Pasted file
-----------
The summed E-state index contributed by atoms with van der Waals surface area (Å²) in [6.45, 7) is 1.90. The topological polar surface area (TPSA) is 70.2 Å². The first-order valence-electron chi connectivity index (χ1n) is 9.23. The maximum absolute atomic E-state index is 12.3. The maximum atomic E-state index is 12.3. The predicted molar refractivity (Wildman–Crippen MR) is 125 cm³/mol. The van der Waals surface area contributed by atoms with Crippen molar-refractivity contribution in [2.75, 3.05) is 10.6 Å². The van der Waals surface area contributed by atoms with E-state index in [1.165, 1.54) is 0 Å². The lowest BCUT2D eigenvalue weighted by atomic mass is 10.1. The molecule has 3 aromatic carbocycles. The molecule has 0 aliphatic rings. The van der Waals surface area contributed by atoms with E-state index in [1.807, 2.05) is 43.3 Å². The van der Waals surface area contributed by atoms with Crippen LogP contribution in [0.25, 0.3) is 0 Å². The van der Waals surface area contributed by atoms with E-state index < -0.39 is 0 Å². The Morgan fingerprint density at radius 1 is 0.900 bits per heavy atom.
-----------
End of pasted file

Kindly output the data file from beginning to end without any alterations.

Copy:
The summed E-state index contributed by atoms with van der Waals surface area (Å²) in [6.45, 7) is 1.90. The topological polar surface area (TPSA) is 70.2 Å². The first-order valence-electron chi connectivity index (χ1n) is 9.23. The maximum absolute atomic E-state index is 12.3. The maximum atomic E-state index is 12.3. The predicted molar refractivity (Wildman–Crippen MR) is 125 cm³/mol. The van der Waals surface area contributed by atoms with Crippen molar-refractivity contribution in [2.75, 3.05) is 10.6 Å². The van der Waals surface area contributed by atoms with E-state index in [1.165, 1.54) is 0 Å². The lowest BCUT2D eigenvalue weighted by atomic mass is 10.1. The molecule has 3 aromatic carbocycles. The molecule has 0 aliphatic rings. The van der Waals surface area contributed by atoms with E-state index in [1.807, 2.05) is 43.3 Å². The van der Waals surface area contributed by atoms with Crippen LogP contribution in [0.25, 0.3) is 0 Å². The van der Waals surface area contributed by atoms with E-state index < -0.39 is 0 Å². The Morgan fingerprint density at radius 1 is 0.900 bits per heavy atom.